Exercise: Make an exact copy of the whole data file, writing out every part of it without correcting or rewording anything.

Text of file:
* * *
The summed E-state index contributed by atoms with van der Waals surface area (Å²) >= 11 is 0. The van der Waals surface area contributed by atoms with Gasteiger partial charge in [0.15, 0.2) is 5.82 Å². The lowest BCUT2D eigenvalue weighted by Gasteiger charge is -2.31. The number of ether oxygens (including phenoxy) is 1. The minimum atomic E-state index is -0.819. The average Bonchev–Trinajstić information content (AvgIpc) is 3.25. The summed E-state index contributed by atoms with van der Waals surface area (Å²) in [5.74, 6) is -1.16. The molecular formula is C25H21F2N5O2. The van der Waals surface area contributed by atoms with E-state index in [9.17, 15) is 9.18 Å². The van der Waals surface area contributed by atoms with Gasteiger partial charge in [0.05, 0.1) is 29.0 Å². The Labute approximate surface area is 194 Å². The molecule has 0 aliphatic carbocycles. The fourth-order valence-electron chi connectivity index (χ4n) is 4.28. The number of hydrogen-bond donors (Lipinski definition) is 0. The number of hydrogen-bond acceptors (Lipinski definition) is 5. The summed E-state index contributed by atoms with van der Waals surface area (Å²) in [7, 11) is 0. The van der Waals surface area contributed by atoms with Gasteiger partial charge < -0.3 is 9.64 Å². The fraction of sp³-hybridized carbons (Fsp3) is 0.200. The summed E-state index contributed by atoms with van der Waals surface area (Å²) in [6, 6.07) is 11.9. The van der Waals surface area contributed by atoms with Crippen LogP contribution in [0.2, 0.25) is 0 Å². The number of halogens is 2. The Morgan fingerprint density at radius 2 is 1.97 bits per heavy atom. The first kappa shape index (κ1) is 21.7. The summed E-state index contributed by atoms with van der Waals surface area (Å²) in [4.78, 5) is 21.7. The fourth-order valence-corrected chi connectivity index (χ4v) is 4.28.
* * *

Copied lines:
The summed E-state index contributed by atoms with van der Waals surface area (Å²) >= 11 is 0. The van der Waals surface area contributed by atoms with Gasteiger partial charge in [0.15, 0.2) is 5.82 Å². The lowest BCUT2D eigenvalue weighted by Gasteiger charge is -2.31. The number of ether oxygens (including phenoxy) is 1. The minimum atomic E-state index is -0.819. The average Bonchev–Trinajstić information content (AvgIpc) is 3.25. The summed E-state index contributed by atoms with van der Waals surface area (Å²) in [5.74, 6) is -1.16. The molecular formula is C25H21F2N5O2. The van der Waals surface area contributed by atoms with E-state index in [9.17, 15) is 9.18 Å². The van der Waals surface area contributed by atoms with Gasteiger partial charge in [0.05, 0.1) is 29.0 Å². The Labute approximate surface area is 194 Å². The molecule has 0 aliphatic carbocycles. The fourth-order valence-electron chi connectivity index (χ4n) is 4.28. The number of hydrogen-bond donors (Lipinski definition) is 0. The number of hydrogen-bond acceptors (Lipinski definition) is 5. The summed E-state index contributed by atoms with van der Waals surface area (Å²) in [7, 11) is 0. The van der Waals surface area contributed by atoms with Gasteiger partial charge < -0.3 is 9.64 Å². The fraction of sp³-hybridized carbons (Fsp3) is 0.200. The summed E-state index contributed by atoms with van der Waals surface area (Å²) in [6, 6.07) is 11.9. The van der Waals surface area contributed by atoms with Crippen LogP contribution in [0.2, 0.25) is 0 Å². The number of halogens is 2. The Morgan fingerprint density at radius 2 is 1.97 bits per heavy atom. The first kappa shape index (κ1) is 21.7. The summed E-state index contributed by atoms with van der Waals surface area (Å²) in [4.78, 5) is 21.7. The fourth-order valence-corrected chi connectivity index (χ4v) is 4.28.